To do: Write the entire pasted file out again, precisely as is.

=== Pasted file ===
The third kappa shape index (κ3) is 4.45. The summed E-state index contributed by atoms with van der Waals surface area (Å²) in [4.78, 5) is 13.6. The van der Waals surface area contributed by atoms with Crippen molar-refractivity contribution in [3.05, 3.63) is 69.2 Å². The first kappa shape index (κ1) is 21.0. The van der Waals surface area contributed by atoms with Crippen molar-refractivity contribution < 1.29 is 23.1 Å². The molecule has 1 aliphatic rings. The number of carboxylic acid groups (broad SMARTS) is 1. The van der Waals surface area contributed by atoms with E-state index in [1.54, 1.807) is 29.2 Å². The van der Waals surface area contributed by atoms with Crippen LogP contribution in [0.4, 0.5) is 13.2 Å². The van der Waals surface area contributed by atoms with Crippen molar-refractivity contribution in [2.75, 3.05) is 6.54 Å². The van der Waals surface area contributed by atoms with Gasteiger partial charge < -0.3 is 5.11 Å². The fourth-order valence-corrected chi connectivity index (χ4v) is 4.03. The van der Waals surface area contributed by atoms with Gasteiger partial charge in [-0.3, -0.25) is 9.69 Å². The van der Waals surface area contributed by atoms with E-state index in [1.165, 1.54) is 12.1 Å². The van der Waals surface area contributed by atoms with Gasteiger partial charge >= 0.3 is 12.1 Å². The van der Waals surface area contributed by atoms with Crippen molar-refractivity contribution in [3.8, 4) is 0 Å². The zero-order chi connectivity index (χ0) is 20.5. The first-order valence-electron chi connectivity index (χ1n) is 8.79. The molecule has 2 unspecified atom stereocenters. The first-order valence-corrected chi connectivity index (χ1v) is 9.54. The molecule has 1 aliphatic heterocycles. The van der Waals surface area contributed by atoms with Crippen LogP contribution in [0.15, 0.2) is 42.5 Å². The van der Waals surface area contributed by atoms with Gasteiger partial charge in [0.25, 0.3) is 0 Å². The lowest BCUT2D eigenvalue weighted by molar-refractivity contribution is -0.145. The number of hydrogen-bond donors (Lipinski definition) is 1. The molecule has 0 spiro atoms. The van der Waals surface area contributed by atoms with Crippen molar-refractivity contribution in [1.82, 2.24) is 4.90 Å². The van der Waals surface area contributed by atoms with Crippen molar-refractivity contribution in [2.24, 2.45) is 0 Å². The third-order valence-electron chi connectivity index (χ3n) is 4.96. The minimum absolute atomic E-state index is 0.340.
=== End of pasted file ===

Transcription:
The third kappa shape index (κ3) is 4.45. The summed E-state index contributed by atoms with van der Waals surface area (Å²) in [4.78, 5) is 13.6. The van der Waals surface area contributed by atoms with Crippen molar-refractivity contribution in [3.05, 3.63) is 69.2 Å². The first kappa shape index (κ1) is 21.0. The van der Waals surface area contributed by atoms with Crippen molar-refractivity contribution < 1.29 is 23.1 Å². The molecule has 1 aliphatic rings. The number of carboxylic acid groups (broad SMARTS) is 1. The van der Waals surface area contributed by atoms with E-state index in [1.54, 1.807) is 29.2 Å². The van der Waals surface area contributed by atoms with Crippen LogP contribution in [0.4, 0.5) is 13.2 Å². The van der Waals surface area contributed by atoms with Crippen molar-refractivity contribution in [2.75, 3.05) is 6.54 Å². The van der Waals surface area contributed by atoms with Gasteiger partial charge < -0.3 is 5.11 Å². The fourth-order valence-corrected chi connectivity index (χ4v) is 4.03. The van der Waals surface area contributed by atoms with Gasteiger partial charge in [-0.3, -0.25) is 9.69 Å². The van der Waals surface area contributed by atoms with E-state index in [1.165, 1.54) is 12.1 Å². The van der Waals surface area contributed by atoms with Gasteiger partial charge >= 0.3 is 12.1 Å². The van der Waals surface area contributed by atoms with Crippen molar-refractivity contribution in [3.8, 4) is 0 Å². The zero-order chi connectivity index (χ0) is 20.5. The first-order valence-electron chi connectivity index (χ1n) is 8.79. The molecule has 2 unspecified atom stereocenters. The first-order valence-corrected chi connectivity index (χ1v) is 9.54. The molecule has 1 aliphatic heterocycles. The van der Waals surface area contributed by atoms with Crippen LogP contribution in [0.15, 0.2) is 42.5 Å². The van der Waals surface area contributed by atoms with Gasteiger partial charge in [0.25, 0.3) is 0 Å². The lowest BCUT2D eigenvalue weighted by molar-refractivity contribution is -0.145. The number of hydrogen-bond donors (Lipinski definition) is 1. The molecule has 0 spiro atoms. The van der Waals surface area contributed by atoms with Crippen molar-refractivity contribution in [1.82, 2.24) is 4.90 Å². The van der Waals surface area contributed by atoms with Crippen molar-refractivity contribution in [2.24, 2.45) is 0 Å². The third-order valence-electron chi connectivity index (χ3n) is 4.96. The minimum absolute atomic E-state index is 0.340.